Lysippos was a Greek sculptor of the third th century BC. Together with Scopas and Praxiteles, he is considered one of the three greatest sculptors of the Classical Greek era, bringing transition into the Hellenistic period. Problems confront the study of Lysippos because of the difficulty of identifying his style among the copies which survive. Not only did he have a large workshop and many disciples in his immediate circle, but there is understood to have been a market for replicas of his work, supplied from outside his circle, both in his lifetime and later in the Hellenistic and Roman periods. The Victorious Youth or Getty bronze, which resurfaced around 1972, has been associated with him.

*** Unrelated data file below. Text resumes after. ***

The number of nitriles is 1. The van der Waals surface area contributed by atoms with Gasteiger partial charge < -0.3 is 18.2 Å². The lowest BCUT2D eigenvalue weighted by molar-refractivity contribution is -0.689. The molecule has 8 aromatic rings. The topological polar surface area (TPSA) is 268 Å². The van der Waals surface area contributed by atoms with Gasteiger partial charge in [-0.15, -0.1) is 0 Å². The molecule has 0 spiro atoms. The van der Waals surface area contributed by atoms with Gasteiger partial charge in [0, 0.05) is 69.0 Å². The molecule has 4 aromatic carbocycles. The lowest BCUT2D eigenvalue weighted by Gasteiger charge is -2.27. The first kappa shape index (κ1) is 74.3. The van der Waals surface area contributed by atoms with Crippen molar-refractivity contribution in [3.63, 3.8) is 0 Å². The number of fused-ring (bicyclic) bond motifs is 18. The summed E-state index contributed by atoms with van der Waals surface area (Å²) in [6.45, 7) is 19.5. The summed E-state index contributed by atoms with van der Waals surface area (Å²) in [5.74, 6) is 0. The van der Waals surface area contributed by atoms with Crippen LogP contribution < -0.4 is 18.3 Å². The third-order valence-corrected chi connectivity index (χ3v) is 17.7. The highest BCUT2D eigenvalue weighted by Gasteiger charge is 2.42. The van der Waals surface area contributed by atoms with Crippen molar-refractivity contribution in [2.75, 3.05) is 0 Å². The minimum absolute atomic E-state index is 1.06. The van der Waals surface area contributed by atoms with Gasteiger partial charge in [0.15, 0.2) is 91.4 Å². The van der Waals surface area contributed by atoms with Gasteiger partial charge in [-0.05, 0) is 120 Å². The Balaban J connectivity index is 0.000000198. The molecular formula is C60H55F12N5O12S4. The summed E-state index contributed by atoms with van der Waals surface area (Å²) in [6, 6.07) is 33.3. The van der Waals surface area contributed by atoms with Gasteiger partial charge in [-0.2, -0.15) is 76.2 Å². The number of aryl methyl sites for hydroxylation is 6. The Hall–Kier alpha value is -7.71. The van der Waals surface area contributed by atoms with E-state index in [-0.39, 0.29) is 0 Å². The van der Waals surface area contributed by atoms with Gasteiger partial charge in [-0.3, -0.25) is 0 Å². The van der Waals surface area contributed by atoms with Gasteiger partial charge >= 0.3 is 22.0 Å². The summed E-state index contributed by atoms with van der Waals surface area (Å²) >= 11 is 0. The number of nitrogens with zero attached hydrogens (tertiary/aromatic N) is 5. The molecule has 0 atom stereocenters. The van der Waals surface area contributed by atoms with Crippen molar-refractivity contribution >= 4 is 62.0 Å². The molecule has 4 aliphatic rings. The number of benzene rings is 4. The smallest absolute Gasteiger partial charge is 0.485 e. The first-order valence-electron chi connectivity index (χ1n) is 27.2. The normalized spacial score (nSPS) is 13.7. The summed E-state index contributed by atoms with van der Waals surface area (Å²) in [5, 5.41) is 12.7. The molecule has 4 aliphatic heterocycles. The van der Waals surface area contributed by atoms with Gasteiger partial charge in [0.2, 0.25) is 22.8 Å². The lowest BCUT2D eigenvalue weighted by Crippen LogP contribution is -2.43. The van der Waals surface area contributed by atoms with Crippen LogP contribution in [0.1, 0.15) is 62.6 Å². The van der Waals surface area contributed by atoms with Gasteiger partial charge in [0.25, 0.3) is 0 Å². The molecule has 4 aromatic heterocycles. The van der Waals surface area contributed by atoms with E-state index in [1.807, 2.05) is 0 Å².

Born at Sicyon around 390 BC, Lysippos was a worker in bronze in his youth. He taught himself the art of sculpture, later becoming head of the school of Argos and Sicyon. According to Pliny, he produced more than 1,500 works, all of them in bronze. Commentators noted his grace and elegance, and the symmetria, or coherent balance, of his figures, which were leaner than the ideal represented by Polykleitos and with proportionately smaller heads, giving them the impression of greater height. He was famous for his attention to the details of eyelids and toenails.